Batch Gradient Descent, Mini-batch Gradient Descent and Stochastic Gradient Descent are techniques used for gradient optimization differ in the batch size they use for computing gradients in each iteration. Gradient Descent uses all the data to compute gradients and update weights in each iteration. Minibatch Gradient Descent takes a subset of dataset to update its weights in each iteration. It however takes more iterations to converge to minima, but it is faster as compared to Gradient Descent due to lesser size of batch data used. Stochastic Gradient Descent (SGD) (or also sometimes on-line gradient descent) is the extreme case of this.
Stochastic Gradient Descent (SGD) is a very powerful technique, currently employed to optimize all deep learning models. However, the vanilla algorithm has many limitations, in particular when the system is ill-conditioned and could never find the global minimum. In this post, we're going to analyze how it works and the most important variations that can speed up the convergence in deep models.
Linear regression is a regression model which outputs a numeric value. It is used to predict an outcome based on a linear set of input. As you can guess this function represents a linear line in the coordinate system. The hypothesis function (h0) approximates the output given input. A linear regression model can either represent a univariate or a multivariate problem.
We study the statistical and computational complexities of the Polyak step size gradient descent algorithm under generalized smoothness and Lojasiewicz conditions of the population loss function, namely, the limit of the empirical loss function when the sample size goes to infinity, and the stability between the gradients of the empirical and population loss functions, namely, the polynomial growth on the concentration bound between the gradients of sample and population loss functions. We demonstrate that the Polyak step size gradient descent iterates reach a final statistical radius of convergence around the true parameter after logarithmic number of iterations in terms of the sample size. It is computationally cheaper than the polynomial number of iterations on the sample size of the fixed-step size gradient descent algorithm to reach the same final statistical radius when the population loss function is not locally strongly convex. Finally, we illustrate our general theory under three statistical examples: generalized linear model, mixture model, and mixed linear regression model.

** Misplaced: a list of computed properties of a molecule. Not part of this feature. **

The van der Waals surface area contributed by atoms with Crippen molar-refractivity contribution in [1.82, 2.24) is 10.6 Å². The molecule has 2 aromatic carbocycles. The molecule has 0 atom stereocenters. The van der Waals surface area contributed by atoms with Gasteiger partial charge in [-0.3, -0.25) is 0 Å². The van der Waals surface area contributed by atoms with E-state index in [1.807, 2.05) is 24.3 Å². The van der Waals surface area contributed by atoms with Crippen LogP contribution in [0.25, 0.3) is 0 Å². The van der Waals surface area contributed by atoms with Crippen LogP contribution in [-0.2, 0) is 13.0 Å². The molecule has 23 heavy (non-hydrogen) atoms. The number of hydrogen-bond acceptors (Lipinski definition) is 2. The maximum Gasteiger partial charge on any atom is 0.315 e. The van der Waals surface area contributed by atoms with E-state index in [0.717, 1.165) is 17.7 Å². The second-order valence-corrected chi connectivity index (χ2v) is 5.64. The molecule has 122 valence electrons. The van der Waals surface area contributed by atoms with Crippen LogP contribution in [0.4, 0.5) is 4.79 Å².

In the third article, I introduced the core concept of Linear Regression. To recap, we want to have a function f that models our data. We build an approximator to the function f called g. We use an Error Function in order to measure how good our function approximates the data. The value of our error function is not that great.